Nations around the world are pledging to plant billions of trees to grow new forests.
Nations around the world are pledging to plant billions of trees to grow new forests. But a new study shows that the potential for natural forest regrowth to absorb carbon from the atmosphere and fight climate change is far greater than has previously been estimated.
When Susan Cook-Patton was doing a post-doc in forest restoration at the Smithsonian Environmental Research Center in Maryland seven years ago, she says she helped plant 20,000 trees along Chesapeake Bay. It was a salutary lesson. “The ones that grew best were mostly ones we didn’t plant,” she remembers. “They just grew naturally on the ground we had set aside for planting. Lots popped up all around. It was a good reminder that nature knows what it is doing.”
What is true for Chesapeake Bay is probably true in many other places, says Cook-Patton, now at The Nature Conservancy. Sometimes, we just need to give nature room to grow back naturally. Her conclusion follows a new global study that finds the potential for natural forest regrowth to absorb atmospheric carbon and fight climate change has been seriously underestimated.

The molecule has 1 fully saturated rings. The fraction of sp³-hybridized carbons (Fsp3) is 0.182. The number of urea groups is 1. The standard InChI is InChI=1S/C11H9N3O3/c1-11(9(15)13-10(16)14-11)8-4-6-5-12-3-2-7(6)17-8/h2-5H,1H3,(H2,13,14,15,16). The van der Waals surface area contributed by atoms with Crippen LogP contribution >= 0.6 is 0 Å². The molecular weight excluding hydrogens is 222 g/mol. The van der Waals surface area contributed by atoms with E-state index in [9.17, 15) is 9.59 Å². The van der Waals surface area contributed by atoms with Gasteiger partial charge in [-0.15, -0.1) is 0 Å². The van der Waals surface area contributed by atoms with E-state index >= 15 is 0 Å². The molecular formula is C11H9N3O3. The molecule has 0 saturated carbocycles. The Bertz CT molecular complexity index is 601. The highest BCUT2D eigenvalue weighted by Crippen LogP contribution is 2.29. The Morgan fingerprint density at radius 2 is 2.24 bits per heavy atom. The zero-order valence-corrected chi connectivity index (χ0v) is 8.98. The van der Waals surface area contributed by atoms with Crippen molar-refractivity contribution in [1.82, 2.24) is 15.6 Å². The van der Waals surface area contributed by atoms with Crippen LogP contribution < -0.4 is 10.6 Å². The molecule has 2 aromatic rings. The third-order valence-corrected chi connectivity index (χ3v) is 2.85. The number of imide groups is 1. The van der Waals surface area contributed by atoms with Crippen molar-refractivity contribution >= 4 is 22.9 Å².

Tree planting is all the rage right now. This year’s World Economic Forum in Davos, Switzerland, called for the world to plant a trillion trees. In one of its few actions to address climate concerns, the U.S. administration — with support from businesses and nonprofits such as American Forests — last month promised to contribute close to a billion of them — 855 million, to be precise — across an estimated 2.8 million acres.
Read more at Yale Environment 360
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